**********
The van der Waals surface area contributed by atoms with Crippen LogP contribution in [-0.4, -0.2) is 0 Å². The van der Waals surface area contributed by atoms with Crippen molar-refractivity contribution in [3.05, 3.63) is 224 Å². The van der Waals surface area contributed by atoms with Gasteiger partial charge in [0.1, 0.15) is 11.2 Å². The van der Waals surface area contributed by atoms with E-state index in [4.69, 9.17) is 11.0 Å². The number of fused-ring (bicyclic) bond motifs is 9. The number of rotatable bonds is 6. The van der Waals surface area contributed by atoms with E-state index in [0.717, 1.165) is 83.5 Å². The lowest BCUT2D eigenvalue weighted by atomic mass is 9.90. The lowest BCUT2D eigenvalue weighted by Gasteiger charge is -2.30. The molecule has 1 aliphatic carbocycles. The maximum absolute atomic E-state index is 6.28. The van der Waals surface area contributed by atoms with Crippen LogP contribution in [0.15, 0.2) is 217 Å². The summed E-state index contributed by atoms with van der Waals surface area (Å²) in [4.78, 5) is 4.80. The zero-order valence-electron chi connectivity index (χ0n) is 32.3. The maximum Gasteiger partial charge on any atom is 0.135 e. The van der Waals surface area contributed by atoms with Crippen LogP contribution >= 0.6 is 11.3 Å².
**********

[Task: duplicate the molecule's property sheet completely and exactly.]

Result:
The van der Waals surface area contributed by atoms with Crippen LogP contribution in [-0.4, -0.2) is 0 Å². The van der Waals surface area contributed by atoms with Crippen molar-refractivity contribution in [3.05, 3.63) is 224 Å². The van der Waals surface area contributed by atoms with Gasteiger partial charge in [0.1, 0.15) is 11.2 Å². The van der Waals surface area contributed by atoms with E-state index in [4.69, 9.17) is 11.0 Å². The number of fused-ring (bicyclic) bond motifs is 9. The number of rotatable bonds is 6. The van der Waals surface area contributed by atoms with E-state index in [0.717, 1.165) is 83.5 Å². The lowest BCUT2D eigenvalue weighted by atomic mass is 9.90. The lowest BCUT2D eigenvalue weighted by Gasteiger charge is -2.30. The molecule has 1 aliphatic carbocycles. The maximum absolute atomic E-state index is 6.28. The van der Waals surface area contributed by atoms with Crippen LogP contribution in [0.15, 0.2) is 217 Å². The summed E-state index contributed by atoms with van der Waals surface area (Å²) in [4.78, 5) is 4.80. The zero-order valence-electron chi connectivity index (χ0n) is 32.3. The maximum Gasteiger partial charge on any atom is 0.135 e. The van der Waals surface area contributed by atoms with Crippen LogP contribution >= 0.6 is 11.3 Å².